I'm a big fan of playing go on small boards: 5x5, 7x7, 9x9. The smaller the board the shorter the game, and when you're new playing lots of games quickly is better for learning and keeping it fun. I also like that on smaller boards you're more able to substitute reasoning for go-specific intuition, giving a better learning curve.

You can make a small go board by blocking off the corner of a larger one, with rubber bands or pieces of cardboard, or you can sketch one on paper, but this is not very satisfying. Unfortunately, no one seems to sell very small boards: you can buy 9x9 boards but not 7x7 or 5x5.

I made a 5x5 board a year ago, and it has gotten a lot of use, so I decided to make a few more. This time I wanted to make enough that I can keep at least one at my dad's house and one at the office in addition to one for home. So:

The process was similar to last time. I started by cutting 3/4" plywood into rectangles. But how big?

The cells on a Go board aren't squares: they're traditionally ~7% taller then they're wide. Possibly this is to adjust for perspective when you look down on the board at an angle? You normally space the lines 7/8" horizontally and 15/16" vertically, and ideally leave that much for a margin as well, though it could be as small as 1/4" if you had to. This gives us:

5x5 7x7 9x9
Min 4" 4 1/4" 5 3/4" 6 1/8" 7 1/2" 8"
Ideal 5 1/4" 5 5/8" 7" 7 1/2" 8 3/4" 9 3/8"

It's also fine if they're bigger than what I've called "ideal", if you like a larger margin.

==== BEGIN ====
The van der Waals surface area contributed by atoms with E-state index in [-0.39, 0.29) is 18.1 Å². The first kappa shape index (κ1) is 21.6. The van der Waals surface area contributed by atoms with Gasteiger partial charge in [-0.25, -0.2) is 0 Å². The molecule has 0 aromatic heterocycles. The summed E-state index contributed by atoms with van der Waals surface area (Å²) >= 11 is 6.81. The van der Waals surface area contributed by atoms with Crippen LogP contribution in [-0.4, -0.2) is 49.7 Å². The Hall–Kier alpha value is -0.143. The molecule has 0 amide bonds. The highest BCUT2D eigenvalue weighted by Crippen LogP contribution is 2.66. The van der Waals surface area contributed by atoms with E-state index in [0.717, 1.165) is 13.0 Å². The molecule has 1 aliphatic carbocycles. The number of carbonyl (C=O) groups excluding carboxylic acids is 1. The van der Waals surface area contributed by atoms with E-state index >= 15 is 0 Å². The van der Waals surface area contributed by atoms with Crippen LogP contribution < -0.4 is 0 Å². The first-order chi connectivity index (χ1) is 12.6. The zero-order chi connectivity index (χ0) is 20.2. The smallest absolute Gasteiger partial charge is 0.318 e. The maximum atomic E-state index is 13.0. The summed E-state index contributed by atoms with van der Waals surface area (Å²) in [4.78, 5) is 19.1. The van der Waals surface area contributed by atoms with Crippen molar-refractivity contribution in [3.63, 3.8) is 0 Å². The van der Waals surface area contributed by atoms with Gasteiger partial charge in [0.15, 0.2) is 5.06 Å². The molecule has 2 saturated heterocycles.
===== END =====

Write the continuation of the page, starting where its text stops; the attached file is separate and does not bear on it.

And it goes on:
In looking through wood scraps some were a bit smaller than the ideal size, but as long as I didn't go below the minimum size I knew the grid would fit.

I cut each piece to be square, and then sanded them smooth. Here's the process of gridding a 7x7:

I started by finding the midpoint:

I marked off ticks at 7/8 and 15/16 from the center:

More ticks for the perimeter:

Drawing in the whole grid with a straight edge:

Starting to ink the lines. You need to be careful to offset the straight edge from your target line because the marker doesn't draw exactly along the straight edge:

Inked the rest of the lines:

Erases the pencil marks:

There's a little mark where I accidentally touched the marker. I removed it later by sanding the spot, though there's a tiny dent now.

Here are all the boards, ready for polyurethane.

And after three coats of poly, protected and shiny:

I'm tempted to list these on Etsy, not because I want to be making them to sell but in the hope someone will try to "rip me off" and then people will be able to get 5x5 and 7x7 boards commercially.

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I'm tempted to list these on Etsy, not because I want to be making them to sell but in the hope someone will try to "rip me off" and then people will be able to get 5x5 and 7x7 boards commercially.

Then set the price high enough that people are unlikely to buy from you but that it sounds very attractive for other people to undercut you in price.

5x5 is way too tiny, do you play with a komi of 24 or do you use it mostly for teaching new players?

Edit: https://www.jefftk.com/p/simple-5x5-go it seems both, nevermind

New players, yes; I should have been clearer in my intro.

It can also be fun for a bit with experienced players: it took me and my dad a few dozen games before black always won (and lifted all white pieces).

I would find the shiny look rather annoying, wouldn't a matte finish be better ? 

They will stop being shiny with a bit of use; the one I made a year ago isn't very shiny anymore.

The shinier finishes are generally more durable, so I didn't want to start with a matte one.

Jave you tried playing with two (or 3 or 4) sides considered "open" - allowing groups to live if they touch those sides (abstracting away a larger board, to teach or practice tactical moves)?